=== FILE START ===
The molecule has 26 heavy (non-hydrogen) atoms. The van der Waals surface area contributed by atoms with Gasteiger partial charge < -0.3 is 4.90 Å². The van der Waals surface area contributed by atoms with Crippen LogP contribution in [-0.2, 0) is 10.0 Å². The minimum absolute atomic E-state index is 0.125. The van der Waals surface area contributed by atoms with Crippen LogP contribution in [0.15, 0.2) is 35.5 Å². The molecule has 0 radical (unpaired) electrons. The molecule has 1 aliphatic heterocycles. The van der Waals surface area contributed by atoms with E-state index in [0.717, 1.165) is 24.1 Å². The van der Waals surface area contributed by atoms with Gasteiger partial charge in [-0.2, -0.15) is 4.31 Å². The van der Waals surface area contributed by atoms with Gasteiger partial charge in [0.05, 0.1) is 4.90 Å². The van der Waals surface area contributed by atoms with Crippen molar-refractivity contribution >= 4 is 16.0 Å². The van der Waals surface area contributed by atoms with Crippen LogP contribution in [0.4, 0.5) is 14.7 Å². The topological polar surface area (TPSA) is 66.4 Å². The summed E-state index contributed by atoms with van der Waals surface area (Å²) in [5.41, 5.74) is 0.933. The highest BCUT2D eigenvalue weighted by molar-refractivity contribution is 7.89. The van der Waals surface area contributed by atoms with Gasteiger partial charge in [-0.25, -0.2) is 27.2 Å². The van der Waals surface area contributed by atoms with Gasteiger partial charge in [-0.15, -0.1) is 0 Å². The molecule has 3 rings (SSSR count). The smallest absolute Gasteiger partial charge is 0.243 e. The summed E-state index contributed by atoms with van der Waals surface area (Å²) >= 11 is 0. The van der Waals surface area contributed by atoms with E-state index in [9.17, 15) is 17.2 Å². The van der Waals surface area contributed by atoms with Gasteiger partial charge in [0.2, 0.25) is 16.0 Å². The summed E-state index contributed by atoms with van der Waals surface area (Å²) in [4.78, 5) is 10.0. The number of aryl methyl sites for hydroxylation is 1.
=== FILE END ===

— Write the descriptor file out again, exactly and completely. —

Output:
The molecule has 26 heavy (non-hydrogen) atoms. The van der Waals surface area contributed by atoms with Gasteiger partial charge < -0.3 is 4.90 Å². The van der Waals surface area contributed by atoms with Crippen LogP contribution in [-0.2, 0) is 10.0 Å². The minimum absolute atomic E-state index is 0.125. The van der Waals surface area contributed by atoms with Crippen LogP contribution in [0.15, 0.2) is 35.5 Å². The molecule has 0 radical (unpaired) electrons. The molecule has 1 aliphatic heterocycles. The van der Waals surface area contributed by atoms with E-state index in [0.717, 1.165) is 24.1 Å². The van der Waals surface area contributed by atoms with Gasteiger partial charge in [-0.2, -0.15) is 4.31 Å². The van der Waals surface area contributed by atoms with Gasteiger partial charge in [0.05, 0.1) is 4.90 Å². The van der Waals surface area contributed by atoms with Crippen molar-refractivity contribution >= 4 is 16.0 Å². The van der Waals surface area contributed by atoms with Crippen LogP contribution in [0.4, 0.5) is 14.7 Å². The topological polar surface area (TPSA) is 66.4 Å². The summed E-state index contributed by atoms with van der Waals surface area (Å²) in [5.41, 5.74) is 0.933. The highest BCUT2D eigenvalue weighted by molar-refractivity contribution is 7.89. The van der Waals surface area contributed by atoms with Gasteiger partial charge in [-0.25, -0.2) is 27.2 Å². The van der Waals surface area contributed by atoms with Gasteiger partial charge in [-0.15, -0.1) is 0 Å². The molecule has 3 rings (SSSR count). The smallest absolute Gasteiger partial charge is 0.243 e. The summed E-state index contributed by atoms with van der Waals surface area (Å²) >= 11 is 0. The van der Waals surface area contributed by atoms with E-state index in [9.17, 15) is 17.2 Å². The van der Waals surface area contributed by atoms with Gasteiger partial charge in [0.2, 0.25) is 16.0 Å². The summed E-state index contributed by atoms with van der Waals surface area (Å²) in [4.78, 5) is 10.0. The number of aryl methyl sites for hydroxylation is 1.